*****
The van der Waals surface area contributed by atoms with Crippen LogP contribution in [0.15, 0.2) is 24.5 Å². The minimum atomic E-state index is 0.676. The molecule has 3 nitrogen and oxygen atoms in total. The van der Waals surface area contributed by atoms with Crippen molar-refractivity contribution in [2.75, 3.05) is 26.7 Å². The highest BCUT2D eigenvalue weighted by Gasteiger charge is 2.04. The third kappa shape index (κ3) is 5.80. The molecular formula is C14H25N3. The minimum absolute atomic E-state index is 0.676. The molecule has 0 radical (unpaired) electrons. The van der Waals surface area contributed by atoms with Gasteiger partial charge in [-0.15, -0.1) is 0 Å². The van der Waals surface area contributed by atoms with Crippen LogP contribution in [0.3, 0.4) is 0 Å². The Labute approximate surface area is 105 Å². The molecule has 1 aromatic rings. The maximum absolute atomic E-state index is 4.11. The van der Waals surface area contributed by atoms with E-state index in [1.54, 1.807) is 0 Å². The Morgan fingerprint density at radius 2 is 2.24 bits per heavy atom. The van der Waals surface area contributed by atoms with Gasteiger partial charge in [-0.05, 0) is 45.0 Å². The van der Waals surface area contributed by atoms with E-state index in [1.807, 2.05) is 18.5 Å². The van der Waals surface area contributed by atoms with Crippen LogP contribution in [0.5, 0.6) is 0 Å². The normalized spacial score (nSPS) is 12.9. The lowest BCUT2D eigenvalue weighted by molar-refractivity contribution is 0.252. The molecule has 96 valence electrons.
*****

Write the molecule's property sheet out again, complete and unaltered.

The van der Waals surface area contributed by atoms with Crippen LogP contribution in [0.15, 0.2) is 24.5 Å². The minimum atomic E-state index is 0.676. The molecule has 3 nitrogen and oxygen atoms in total. The van der Waals surface area contributed by atoms with Crippen molar-refractivity contribution in [2.75, 3.05) is 26.7 Å². The highest BCUT2D eigenvalue weighted by Gasteiger charge is 2.04. The third kappa shape index (κ3) is 5.80. The molecular formula is C14H25N3. The minimum absolute atomic E-state index is 0.676. The molecule has 0 radical (unpaired) electrons. The van der Waals surface area contributed by atoms with Gasteiger partial charge in [-0.15, -0.1) is 0 Å². The van der Waals surface area contributed by atoms with Crippen LogP contribution in [0.3, 0.4) is 0 Å². The Labute approximate surface area is 105 Å². The molecule has 1 aromatic rings. The maximum absolute atomic E-state index is 4.11. The van der Waals surface area contributed by atoms with E-state index in [1.54, 1.807) is 0 Å². The Morgan fingerprint density at radius 2 is 2.24 bits per heavy atom. The van der Waals surface area contributed by atoms with Gasteiger partial charge in [-0.05, 0) is 45.0 Å². The van der Waals surface area contributed by atoms with E-state index in [1.807, 2.05) is 18.5 Å². The van der Waals surface area contributed by atoms with Crippen LogP contribution in [0.5, 0.6) is 0 Å². The normalized spacial score (nSPS) is 12.9. The lowest BCUT2D eigenvalue weighted by molar-refractivity contribution is 0.252. The molecule has 96 valence electrons.